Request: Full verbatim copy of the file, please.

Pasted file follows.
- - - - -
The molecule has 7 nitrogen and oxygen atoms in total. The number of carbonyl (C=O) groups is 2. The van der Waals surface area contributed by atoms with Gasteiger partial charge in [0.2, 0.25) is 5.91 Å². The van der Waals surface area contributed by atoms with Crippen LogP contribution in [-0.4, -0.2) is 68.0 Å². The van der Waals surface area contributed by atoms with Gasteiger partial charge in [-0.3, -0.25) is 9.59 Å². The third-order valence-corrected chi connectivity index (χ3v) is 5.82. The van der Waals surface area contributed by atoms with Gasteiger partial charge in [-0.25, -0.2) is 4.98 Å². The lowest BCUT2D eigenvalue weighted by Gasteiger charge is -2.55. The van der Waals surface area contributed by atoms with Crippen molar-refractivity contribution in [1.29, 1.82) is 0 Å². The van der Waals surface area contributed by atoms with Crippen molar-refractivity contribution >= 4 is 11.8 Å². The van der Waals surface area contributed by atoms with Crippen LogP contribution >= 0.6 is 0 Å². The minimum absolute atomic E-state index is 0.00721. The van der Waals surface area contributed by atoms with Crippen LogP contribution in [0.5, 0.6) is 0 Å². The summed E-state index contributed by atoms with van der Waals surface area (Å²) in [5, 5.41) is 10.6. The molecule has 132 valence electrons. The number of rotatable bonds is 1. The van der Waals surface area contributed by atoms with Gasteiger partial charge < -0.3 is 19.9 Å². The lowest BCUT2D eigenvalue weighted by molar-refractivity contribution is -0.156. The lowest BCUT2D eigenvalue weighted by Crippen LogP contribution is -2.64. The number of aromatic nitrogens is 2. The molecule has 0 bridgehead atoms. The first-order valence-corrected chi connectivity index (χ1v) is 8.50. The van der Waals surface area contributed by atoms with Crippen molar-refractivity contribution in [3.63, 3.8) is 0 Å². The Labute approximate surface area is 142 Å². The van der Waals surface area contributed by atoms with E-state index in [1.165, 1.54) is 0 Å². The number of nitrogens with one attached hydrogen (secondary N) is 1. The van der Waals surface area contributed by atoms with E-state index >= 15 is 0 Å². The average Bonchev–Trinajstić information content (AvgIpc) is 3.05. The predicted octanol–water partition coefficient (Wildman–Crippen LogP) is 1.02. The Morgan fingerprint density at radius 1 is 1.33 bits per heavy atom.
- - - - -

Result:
The molecule has 7 nitrogen and oxygen atoms in total. The number of carbonyl (C=O) groups is 2. The van der Waals surface area contributed by atoms with Gasteiger partial charge in [0.2, 0.25) is 5.91 Å². The van der Waals surface area contributed by atoms with Crippen LogP contribution in [-0.4, -0.2) is 68.0 Å². The van der Waals surface area contributed by atoms with Gasteiger partial charge in [-0.3, -0.25) is 9.59 Å². The third-order valence-corrected chi connectivity index (χ3v) is 5.82. The van der Waals surface area contributed by atoms with Gasteiger partial charge in [-0.25, -0.2) is 4.98 Å². The lowest BCUT2D eigenvalue weighted by Gasteiger charge is -2.55. The van der Waals surface area contributed by atoms with Crippen molar-refractivity contribution in [1.29, 1.82) is 0 Å². The van der Waals surface area contributed by atoms with Crippen molar-refractivity contribution >= 4 is 11.8 Å². The van der Waals surface area contributed by atoms with Crippen LogP contribution >= 0.6 is 0 Å². The minimum absolute atomic E-state index is 0.00721. The van der Waals surface area contributed by atoms with Crippen LogP contribution in [0.5, 0.6) is 0 Å². The summed E-state index contributed by atoms with van der Waals surface area (Å²) in [5, 5.41) is 10.6. The molecule has 132 valence electrons. The number of rotatable bonds is 1. The van der Waals surface area contributed by atoms with Gasteiger partial charge < -0.3 is 19.9 Å². The lowest BCUT2D eigenvalue weighted by molar-refractivity contribution is -0.156. The lowest BCUT2D eigenvalue weighted by Crippen LogP contribution is -2.64. The number of aromatic nitrogens is 2. The molecule has 0 bridgehead atoms. The first-order valence-corrected chi connectivity index (χ1v) is 8.50. The van der Waals surface area contributed by atoms with Crippen molar-refractivity contribution in [3.63, 3.8) is 0 Å². The Labute approximate surface area is 142 Å². The van der Waals surface area contributed by atoms with E-state index in [1.165, 1.54) is 0 Å². The number of nitrogens with one attached hydrogen (secondary N) is 1. The van der Waals surface area contributed by atoms with E-state index >= 15 is 0 Å². The average Bonchev–Trinajstić information content (AvgIpc) is 3.05. The predicted octanol–water partition coefficient (Wildman–Crippen LogP) is 1.02. The Morgan fingerprint density at radius 1 is 1.33 bits per heavy atom.